Most of Muholi’s work uses gelatin silver which makes black and white colours appear in starker contrast with one another. The use of the low lighting puts an emphasis on the subject’s lines, form and shape while also creating dark shadows that intensify the confrontational tone.. Another trademark of Muholi’s work is the exaggeration of the black skin tone in an effort to celebrate and expose the different shades of the black skin while encouraging black people to own up to their blackness – to reclaim their black identities.
Zanele Muholi, ID Crisis, 35.3 × 48 cm, silver gelatin print, from Only Half the Picture series (2003-2006)
Another recurring theme in Muholi’s body of work is the struggles and beauty of the LGBTQI+ community. They raise an awareness of a community that has often been cast out, and documents some of the emotional and physical stages of transformation that queer bodies go through to accept their true selves. The photograph titled ID Crisis, from Muholi’s Only Half the Picture series (2003-2006,) takes a slightly different approach from the image of Bester I, Mayotte. The subjects are not named to protect their identities, as queer individuals experience hate crime and hate speech regularly in South Africa. Recently, a spate of murders and attacks on queer black people has led LGBTQI+ activists to rally around #SAQueerLivesMatter online. In ID Crisis, the title refers to the subject’s conflicting emotion and physical features as well as the activity (breast-binding) presented. In the image we see the subject standing beside a window, wrapping bandages around their breasts to conceal them; we can assume that it is to modify their appearance. In a study concerning the breast-binding process, it was recorded that 51.5 % of the FTM (Female To Male) participants tended to overcompress their breasts, resulting in myriad health concerns.
The image reveals some of the painful journeys that queer individuals endure, and also comments on the lack of support from health care facilities and practitioners that the LGBTQI+ community faces.
When talking about the LGBTQI+ community, it is important to talk about Sazi Jali, arguably the first African transgender person to graduate and receive her educational qualification under her correctly assigned gender marker. Jali is also an activist like Muholi, as she is the executive director of TransHope, a non-profit organisation that advocates for the human rights of the LGBTQI+ community and gender diverse individuals. The members of the organisation promote no tolerance of discrimination and hate speech against the Trans community while also helping the members to get access to their medical needs and medications such as the anti-retroviral drug and hormone replacement therapy.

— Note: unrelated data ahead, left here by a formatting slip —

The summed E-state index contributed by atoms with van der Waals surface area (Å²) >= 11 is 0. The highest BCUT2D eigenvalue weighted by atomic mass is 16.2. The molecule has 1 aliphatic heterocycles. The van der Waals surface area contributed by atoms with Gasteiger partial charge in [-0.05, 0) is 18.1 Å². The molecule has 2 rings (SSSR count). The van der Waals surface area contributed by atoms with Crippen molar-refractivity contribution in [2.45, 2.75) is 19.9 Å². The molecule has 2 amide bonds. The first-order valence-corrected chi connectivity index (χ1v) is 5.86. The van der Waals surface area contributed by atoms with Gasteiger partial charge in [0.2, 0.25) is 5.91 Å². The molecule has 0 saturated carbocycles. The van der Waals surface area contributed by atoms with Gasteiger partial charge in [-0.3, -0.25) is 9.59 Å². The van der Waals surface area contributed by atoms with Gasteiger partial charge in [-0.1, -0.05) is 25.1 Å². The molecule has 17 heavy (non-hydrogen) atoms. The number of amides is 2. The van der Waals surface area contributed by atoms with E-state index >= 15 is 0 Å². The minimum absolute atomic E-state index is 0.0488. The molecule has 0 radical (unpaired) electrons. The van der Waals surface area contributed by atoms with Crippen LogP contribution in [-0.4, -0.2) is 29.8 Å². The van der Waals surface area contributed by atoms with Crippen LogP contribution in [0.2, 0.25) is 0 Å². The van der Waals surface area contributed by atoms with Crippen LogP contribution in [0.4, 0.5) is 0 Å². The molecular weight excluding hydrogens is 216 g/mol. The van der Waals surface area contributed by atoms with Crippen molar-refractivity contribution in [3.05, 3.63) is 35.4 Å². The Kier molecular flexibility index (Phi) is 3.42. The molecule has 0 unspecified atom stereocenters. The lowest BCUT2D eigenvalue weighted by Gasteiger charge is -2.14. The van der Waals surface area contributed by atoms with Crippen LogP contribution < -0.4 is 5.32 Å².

Members of the TransHope organisation
Jali’s photograph, Sazi Jali, was featured at Muholi’s Sydney biennale exhibition in 2020. The Art Biennale, or the Sydney biennial exhibition, is a visual arts festival that allows commissioned art pieces to be exhibited to the public. It also includes contemporary art, dance, and design. Last year, the entire exhibition had to be digitally programmed due to Covid-19.
The 2020 exhibition marked the 22nd Art Biennale which was themed ‘NIRIN’ – healing, transformations and resetting the world and bringing light to dark shadows. By exhibiting the Brave Beauties photography series, especially that of Sazi Jali, Muholi may have been reaffirming and outlining to all the other individuals that the era of change has come, given the successes Jali has acquired.
The photographs were presented in a form of a wallpaper portrait to pay homage to the queer, lesbian and transwomen communities and the images contain stern gazes which give an impression that they were looking down on the audience – creating a feeling that the subject is looking at the audience rather than the other way around. The gaze was instrumental in demonstrating that the people photographed are not silent objects to judge or critique, but that they are complex and powerful human beings.
Muholi’s work has made it possible to start dialogues about queer rights in a country that is violently homophobic, and confront colonial and apartheid legacies in post-apartheid South Africa. Through doing this difficult work, they have laid the foundations of a new vision of blackness and queerness in the country – one premised on dignity, beauty, and pride.